In September, when Ahmadinejad took the podium to address the United Nations in New York City, he felt surrounded by light. It wasn’t the stage lighting, he said. It was a light from heaven.

He related his otherworldly experience in a videotaped meeting with a prominent ayatollah in Tehran. A transcript of his comments and sections of the videotape wound up on a hard-line, pro-regime Web site,

Ahmadinejad’s “vision” at the United Nations could be dismissed as pure political posturing if it weren’t for a string of similar statements and actions that clearly suggest he believes he is destined to bring about the return of the Shiite messiah.

The mystical 12th imam, who is venerated by many in Iran, disappeared as a child in the year 941. Shiite Muslims believe he will return and rule for seven years in perfect justice.

In a Nov. 16 speech in Tehran, Ahmadinejad said that the main mission of his government was to “pave the path for the glorious reappearance of Imam Mahdi (May God Hasten His Reappearance).”

Reports in government media outlets in Tehran have quoted Ahmadinejad as having told regime officials that the 12th imam will reappear in two years. That was too much for Iranian legislator Akbar Alami, who publicly questioned Ahmadinejad’s judgment, saying that even Islam’s holiest figures have never made such claims.

At the same time he has made such statements, the new president has repeatedly vowed to pursue Iran’s nuclear programs, in open defiance of the International Atomic Energy Agency and European Union negotiators.

While many Shiite Muslims worship the 12th imam, a previously secret society of powerful clerics, now openly advising the new president, are transforming these messianic beliefs into government policies.

Led by Ayatollah Mesbah Yazdi, who frequently appears with Ahmadinejad, the Hojatieh society is considered by many Shiite Muslims as their own bona fide lunatic fringe. During the early years of the Islamic Revolution, even Ayatollah Ruhollah Khomeini found their beliefs too extreme for public commerce and sent them scurrying underground.

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Since taking the reins of government in August, Ahmadinejad has placed Hojatieh devotees in his Cabinet and through the bureaucracy, where they are leading a crackdown on students, women, Western music and religious minorities.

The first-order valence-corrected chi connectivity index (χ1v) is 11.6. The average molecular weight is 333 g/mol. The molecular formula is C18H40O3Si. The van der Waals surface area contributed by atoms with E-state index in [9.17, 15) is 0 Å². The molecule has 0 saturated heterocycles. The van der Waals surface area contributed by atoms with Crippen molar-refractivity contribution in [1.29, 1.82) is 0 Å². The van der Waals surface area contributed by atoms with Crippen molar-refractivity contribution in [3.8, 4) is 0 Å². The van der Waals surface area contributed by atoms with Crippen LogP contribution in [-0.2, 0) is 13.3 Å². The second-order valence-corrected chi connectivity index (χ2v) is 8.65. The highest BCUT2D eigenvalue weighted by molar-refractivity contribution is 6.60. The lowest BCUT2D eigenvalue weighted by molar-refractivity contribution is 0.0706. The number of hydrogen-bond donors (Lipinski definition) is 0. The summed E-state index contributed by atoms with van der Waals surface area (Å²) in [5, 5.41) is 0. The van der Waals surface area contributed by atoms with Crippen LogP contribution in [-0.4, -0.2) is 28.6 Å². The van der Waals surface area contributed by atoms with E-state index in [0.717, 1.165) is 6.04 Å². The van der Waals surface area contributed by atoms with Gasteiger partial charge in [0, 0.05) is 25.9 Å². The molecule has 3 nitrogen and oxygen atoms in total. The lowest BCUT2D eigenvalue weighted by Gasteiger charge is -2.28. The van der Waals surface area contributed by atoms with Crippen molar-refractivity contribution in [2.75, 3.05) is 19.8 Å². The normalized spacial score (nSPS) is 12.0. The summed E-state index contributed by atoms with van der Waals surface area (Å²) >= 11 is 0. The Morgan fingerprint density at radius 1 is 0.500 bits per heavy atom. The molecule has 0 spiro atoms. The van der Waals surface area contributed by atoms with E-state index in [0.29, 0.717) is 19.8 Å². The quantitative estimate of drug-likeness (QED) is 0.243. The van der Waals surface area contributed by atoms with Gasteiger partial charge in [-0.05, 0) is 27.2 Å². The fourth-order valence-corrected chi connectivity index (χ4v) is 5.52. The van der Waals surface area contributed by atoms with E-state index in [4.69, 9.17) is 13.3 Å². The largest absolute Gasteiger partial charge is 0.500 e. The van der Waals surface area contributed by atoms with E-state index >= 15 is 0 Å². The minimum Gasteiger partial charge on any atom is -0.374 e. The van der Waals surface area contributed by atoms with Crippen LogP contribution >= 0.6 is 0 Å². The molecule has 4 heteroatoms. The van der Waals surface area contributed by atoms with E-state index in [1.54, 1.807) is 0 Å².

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On Nov. 22, a Christian pastor was murdered after the president told a gathering of some 30 provincial governors, “I will stop Christianity in this country.” Other Christians have been arrested and Bibles confiscated in recent weeks.

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The president’s opponents within the regime believe that the widespread replacement of competent bureaucrats with Hojatieh supporters having little government experience could prove fatal to him. “The new guys don’t know what they are doing, and the fired people are angry,” said the source who just returned from Tehran. “So there is a window of opportunity.”

But hints of “regime change from within,” carried by emissaries to Washington, may not be enough to deter the United States and Israel from using military force to prevent Iran from acquiring nuclear weapons.

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“The business community in Iran is afraid of two things,” the source who just returned from Tehran told NewsMax. “They are afraid of international sanctions, and they are afraid of a military strike by the U.S. or Israel. And they believe Ahmadinejad is bringing both.”

American Enterprise Institute scholar and former CIA operations officer Reuel Marc Gerecht agrees that the new president could be a blessing in disguise for those who would support regime change in Iran.

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“The only way Iran is going to get better is for it to get a lot worse — and Ahmadinejad may just possibly be the man to galvanize a broad-based opposition to the regime,” he wrote recently.